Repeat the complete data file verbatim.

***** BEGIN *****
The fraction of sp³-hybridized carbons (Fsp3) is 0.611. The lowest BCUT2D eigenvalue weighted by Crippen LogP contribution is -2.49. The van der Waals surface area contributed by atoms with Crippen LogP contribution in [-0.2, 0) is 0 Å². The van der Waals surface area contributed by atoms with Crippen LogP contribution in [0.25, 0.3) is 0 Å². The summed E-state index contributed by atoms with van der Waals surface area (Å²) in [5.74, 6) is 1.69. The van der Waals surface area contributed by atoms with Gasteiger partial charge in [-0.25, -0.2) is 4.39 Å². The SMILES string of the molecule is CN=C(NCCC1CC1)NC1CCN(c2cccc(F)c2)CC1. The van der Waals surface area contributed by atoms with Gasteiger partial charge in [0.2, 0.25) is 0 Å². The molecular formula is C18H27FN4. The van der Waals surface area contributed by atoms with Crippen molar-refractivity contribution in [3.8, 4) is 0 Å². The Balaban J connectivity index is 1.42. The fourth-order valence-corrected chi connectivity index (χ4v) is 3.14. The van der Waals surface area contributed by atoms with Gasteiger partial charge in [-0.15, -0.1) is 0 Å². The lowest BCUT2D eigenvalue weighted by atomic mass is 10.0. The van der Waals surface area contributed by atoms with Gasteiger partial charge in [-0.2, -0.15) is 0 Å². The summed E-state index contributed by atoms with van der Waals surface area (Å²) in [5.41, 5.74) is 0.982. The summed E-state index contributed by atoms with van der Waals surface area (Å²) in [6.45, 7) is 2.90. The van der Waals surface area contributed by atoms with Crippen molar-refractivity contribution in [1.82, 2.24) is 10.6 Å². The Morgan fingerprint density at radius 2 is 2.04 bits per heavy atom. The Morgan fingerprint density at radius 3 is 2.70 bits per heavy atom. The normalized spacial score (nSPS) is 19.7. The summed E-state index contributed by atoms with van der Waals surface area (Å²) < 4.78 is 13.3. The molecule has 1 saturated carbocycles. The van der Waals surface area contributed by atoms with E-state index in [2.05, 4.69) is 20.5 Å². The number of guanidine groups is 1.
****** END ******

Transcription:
The fraction of sp³-hybridized carbons (Fsp3) is 0.611. The lowest BCUT2D eigenvalue weighted by Crippen LogP contribution is -2.49. The van der Waals surface area contributed by atoms with Crippen LogP contribution in [-0.2, 0) is 0 Å². The van der Waals surface area contributed by atoms with Crippen LogP contribution in [0.25, 0.3) is 0 Å². The summed E-state index contributed by atoms with van der Waals surface area (Å²) in [5.74, 6) is 1.69. The van der Waals surface area contributed by atoms with Gasteiger partial charge in [-0.25, -0.2) is 4.39 Å². The SMILES string of the molecule is CN=C(NCCC1CC1)NC1CCN(c2cccc(F)c2)CC1. The van der Waals surface area contributed by atoms with Gasteiger partial charge in [0.2, 0.25) is 0 Å². The molecular formula is C18H27FN4. The van der Waals surface area contributed by atoms with Crippen molar-refractivity contribution in [3.8, 4) is 0 Å². The Balaban J connectivity index is 1.42. The fourth-order valence-corrected chi connectivity index (χ4v) is 3.14. The van der Waals surface area contributed by atoms with Gasteiger partial charge in [-0.15, -0.1) is 0 Å². The lowest BCUT2D eigenvalue weighted by atomic mass is 10.0. The van der Waals surface area contributed by atoms with Gasteiger partial charge in [-0.2, -0.15) is 0 Å². The summed E-state index contributed by atoms with van der Waals surface area (Å²) in [5.41, 5.74) is 0.982. The summed E-state index contributed by atoms with van der Waals surface area (Å²) in [6.45, 7) is 2.90. The van der Waals surface area contributed by atoms with Crippen molar-refractivity contribution in [1.82, 2.24) is 10.6 Å². The Morgan fingerprint density at radius 2 is 2.04 bits per heavy atom. The Morgan fingerprint density at radius 3 is 2.70 bits per heavy atom. The normalized spacial score (nSPS) is 19.7. The summed E-state index contributed by atoms with van der Waals surface area (Å²) < 4.78 is 13.3. The molecule has 1 saturated carbocycles. The van der Waals surface area contributed by atoms with E-state index in [2.05, 4.69) is 20.5 Å². The number of guanidine groups is 1.